If I'm honest the devil is always in the detail with these clever ideas. Won't all the trading back and forth start to jack up costs? What happens when the model gives out false alerts, resulting in investors missing a sudden market uptick? What happens if the model misses a huge sell signal?

Despite all these obvious worries, this is actually a damned smart idea for many fundamentally lazy investors; those who want US large cap exposure but also probably want to be in cash when this enormously liquid market starts to head south?

What this index and accompanying ETF doesn't of course protect you against is overvaluation. Market momentum might carry an overvalued index into frankly expensive territory. That's because momentum-based measures don't really care about whether a PE is looking toppy or not. But that simplicity also contains an important truth - value considerations doesn't always trump momentum.

Do it yourself

Of course, investors could always do this kind of switching themselves. They could buy access to simple technical software such as Sharescope, plug in the ticker for the S&P 500 index and then wait for the usually obvious signals.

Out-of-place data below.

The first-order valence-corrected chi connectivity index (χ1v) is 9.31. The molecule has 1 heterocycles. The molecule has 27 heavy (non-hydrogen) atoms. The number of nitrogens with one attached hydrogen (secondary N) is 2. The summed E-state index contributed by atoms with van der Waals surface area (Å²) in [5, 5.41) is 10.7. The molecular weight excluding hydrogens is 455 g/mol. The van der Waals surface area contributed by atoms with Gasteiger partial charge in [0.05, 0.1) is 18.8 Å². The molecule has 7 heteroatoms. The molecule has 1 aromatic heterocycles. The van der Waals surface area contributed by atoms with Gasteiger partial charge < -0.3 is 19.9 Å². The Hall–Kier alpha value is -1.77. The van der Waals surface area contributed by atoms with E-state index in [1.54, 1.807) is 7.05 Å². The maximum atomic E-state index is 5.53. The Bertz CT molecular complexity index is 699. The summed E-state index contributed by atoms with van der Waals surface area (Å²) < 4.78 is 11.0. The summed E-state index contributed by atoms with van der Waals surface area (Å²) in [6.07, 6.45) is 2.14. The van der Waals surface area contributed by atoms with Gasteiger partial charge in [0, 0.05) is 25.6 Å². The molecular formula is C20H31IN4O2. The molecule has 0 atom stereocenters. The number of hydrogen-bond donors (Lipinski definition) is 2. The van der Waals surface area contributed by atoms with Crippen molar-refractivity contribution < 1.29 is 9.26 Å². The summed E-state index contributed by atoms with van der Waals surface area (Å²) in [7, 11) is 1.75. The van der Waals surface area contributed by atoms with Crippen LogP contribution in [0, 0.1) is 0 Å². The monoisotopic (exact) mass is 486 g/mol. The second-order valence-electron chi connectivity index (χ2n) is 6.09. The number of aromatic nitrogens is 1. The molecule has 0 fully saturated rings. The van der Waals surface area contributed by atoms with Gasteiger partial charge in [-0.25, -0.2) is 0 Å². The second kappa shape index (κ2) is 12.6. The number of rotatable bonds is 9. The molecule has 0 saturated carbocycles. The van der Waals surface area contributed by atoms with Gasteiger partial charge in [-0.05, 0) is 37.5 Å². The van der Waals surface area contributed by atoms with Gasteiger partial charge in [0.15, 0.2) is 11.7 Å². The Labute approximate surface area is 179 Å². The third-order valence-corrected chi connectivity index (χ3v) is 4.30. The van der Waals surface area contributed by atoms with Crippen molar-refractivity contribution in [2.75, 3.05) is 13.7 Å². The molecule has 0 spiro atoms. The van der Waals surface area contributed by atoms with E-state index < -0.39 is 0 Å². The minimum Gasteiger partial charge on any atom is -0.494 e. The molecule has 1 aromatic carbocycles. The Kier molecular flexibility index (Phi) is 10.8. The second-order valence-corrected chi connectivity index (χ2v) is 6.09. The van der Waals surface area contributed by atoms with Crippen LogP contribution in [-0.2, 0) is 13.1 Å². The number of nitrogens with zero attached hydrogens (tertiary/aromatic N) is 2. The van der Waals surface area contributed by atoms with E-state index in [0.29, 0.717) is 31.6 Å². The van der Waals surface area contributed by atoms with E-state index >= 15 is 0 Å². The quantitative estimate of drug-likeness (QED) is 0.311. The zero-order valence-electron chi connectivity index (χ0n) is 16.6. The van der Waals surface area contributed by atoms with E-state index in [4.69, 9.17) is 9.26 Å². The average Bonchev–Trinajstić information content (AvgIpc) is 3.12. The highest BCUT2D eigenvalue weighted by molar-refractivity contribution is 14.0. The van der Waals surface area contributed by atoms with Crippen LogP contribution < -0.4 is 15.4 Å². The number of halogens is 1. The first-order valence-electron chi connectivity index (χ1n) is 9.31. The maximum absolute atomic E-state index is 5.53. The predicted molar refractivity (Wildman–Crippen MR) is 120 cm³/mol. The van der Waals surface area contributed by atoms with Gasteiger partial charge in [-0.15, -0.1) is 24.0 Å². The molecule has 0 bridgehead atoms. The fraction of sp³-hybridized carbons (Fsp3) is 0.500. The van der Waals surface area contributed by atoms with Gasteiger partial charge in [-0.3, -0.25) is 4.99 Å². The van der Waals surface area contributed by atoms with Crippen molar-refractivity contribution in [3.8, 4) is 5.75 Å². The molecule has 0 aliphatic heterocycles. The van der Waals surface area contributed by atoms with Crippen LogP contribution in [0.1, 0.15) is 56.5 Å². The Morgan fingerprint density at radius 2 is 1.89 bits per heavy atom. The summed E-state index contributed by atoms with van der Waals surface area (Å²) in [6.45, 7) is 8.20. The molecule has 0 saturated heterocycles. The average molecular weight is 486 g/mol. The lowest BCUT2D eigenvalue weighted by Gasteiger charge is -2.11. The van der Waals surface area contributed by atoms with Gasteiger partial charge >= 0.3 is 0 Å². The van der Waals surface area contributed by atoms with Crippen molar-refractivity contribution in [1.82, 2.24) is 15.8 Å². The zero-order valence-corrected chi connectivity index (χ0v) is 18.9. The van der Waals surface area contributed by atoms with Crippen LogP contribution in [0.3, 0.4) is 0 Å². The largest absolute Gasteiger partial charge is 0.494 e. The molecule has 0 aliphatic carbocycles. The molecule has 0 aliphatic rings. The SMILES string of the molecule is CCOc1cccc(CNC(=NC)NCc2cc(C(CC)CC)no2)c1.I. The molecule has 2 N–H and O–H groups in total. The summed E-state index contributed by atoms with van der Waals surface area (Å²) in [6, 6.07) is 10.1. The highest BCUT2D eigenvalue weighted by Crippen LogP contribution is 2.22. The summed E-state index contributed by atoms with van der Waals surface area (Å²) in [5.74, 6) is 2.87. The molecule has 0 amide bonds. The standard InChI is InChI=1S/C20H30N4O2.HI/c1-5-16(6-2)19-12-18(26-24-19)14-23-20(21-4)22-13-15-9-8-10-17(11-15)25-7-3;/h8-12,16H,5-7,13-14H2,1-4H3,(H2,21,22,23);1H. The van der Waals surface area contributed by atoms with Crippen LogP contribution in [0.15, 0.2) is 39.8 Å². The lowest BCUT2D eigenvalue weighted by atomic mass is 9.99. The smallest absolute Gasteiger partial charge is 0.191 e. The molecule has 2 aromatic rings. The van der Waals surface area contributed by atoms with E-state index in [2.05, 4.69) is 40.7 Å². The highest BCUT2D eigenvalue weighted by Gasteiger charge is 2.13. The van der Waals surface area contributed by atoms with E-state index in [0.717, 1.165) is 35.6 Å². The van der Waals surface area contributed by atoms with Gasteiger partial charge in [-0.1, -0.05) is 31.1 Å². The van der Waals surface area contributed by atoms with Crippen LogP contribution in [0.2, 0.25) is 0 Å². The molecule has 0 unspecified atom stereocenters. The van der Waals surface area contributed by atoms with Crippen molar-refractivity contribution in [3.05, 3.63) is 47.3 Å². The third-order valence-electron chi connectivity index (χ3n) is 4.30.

I'm sure that Ned Davies will try and suggest that their system is multi-layer and very clever. But in reality, my guess is that its built on trend following 101 stuff, which is no bad stuff. You could use these ideas yourself and then switch back and forth between a US ETF and a cash tracker. Your total expense ratio would probably be below 20 basis points in total, saving you at least 30 to 40 basis points per annum compared to this ETF.

But I also maintain that most investors - including fairly active ones - simply can't be bothered. They have too many things to do on a daily basis, and looking at MA technical measures doesn't sound terrifically exciting. They might also miss key signals simply by not being in front of a computer at the right time.

Thus, an ETF like this, though by no means perfect, could serve an important market: namely those investors who want to access the US equity markets but with some downside protection. Let's hope that similar products comes out in the UK which give access to a broader range of underlying asset classes including the FTSE 100 and the Eurostoxx 50.